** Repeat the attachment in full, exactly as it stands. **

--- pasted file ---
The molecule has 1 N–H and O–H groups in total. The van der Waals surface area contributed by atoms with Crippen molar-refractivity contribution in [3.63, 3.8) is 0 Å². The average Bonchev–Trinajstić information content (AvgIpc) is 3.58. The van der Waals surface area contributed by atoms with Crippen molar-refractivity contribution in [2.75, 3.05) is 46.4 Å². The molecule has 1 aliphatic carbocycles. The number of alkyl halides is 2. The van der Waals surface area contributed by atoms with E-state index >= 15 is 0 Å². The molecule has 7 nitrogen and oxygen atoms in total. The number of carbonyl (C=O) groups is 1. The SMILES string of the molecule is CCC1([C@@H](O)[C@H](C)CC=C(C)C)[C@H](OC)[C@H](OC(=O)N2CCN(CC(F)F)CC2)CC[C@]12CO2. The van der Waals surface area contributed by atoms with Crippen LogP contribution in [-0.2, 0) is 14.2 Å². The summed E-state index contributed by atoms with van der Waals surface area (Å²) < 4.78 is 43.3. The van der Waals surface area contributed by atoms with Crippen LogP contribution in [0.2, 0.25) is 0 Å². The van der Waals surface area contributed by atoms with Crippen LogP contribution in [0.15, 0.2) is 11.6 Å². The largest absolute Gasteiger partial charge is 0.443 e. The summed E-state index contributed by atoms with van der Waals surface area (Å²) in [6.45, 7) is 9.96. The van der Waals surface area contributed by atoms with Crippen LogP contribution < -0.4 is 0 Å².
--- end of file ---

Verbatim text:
The molecule has 1 N–H and O–H groups in total. The van der Waals surface area contributed by atoms with Crippen molar-refractivity contribution in [3.63, 3.8) is 0 Å². The average Bonchev–Trinajstić information content (AvgIpc) is 3.58. The van der Waals surface area contributed by atoms with Crippen molar-refractivity contribution in [2.75, 3.05) is 46.4 Å². The molecule has 1 aliphatic carbocycles. The number of alkyl halides is 2. The van der Waals surface area contributed by atoms with E-state index >= 15 is 0 Å². The molecule has 7 nitrogen and oxygen atoms in total. The number of carbonyl (C=O) groups is 1. The SMILES string of the molecule is CCC1([C@@H](O)[C@H](C)CC=C(C)C)[C@H](OC)[C@H](OC(=O)N2CCN(CC(F)F)CC2)CC[C@]12CO2. The van der Waals surface area contributed by atoms with Crippen LogP contribution in [-0.2, 0) is 14.2 Å². The summed E-state index contributed by atoms with van der Waals surface area (Å²) < 4.78 is 43.3. The van der Waals surface area contributed by atoms with Crippen LogP contribution in [0.2, 0.25) is 0 Å². The van der Waals surface area contributed by atoms with Crippen LogP contribution in [0.15, 0.2) is 11.6 Å². The largest absolute Gasteiger partial charge is 0.443 e. The summed E-state index contributed by atoms with van der Waals surface area (Å²) in [6.45, 7) is 9.96. The van der Waals surface area contributed by atoms with Crippen LogP contribution < -0.4 is 0 Å².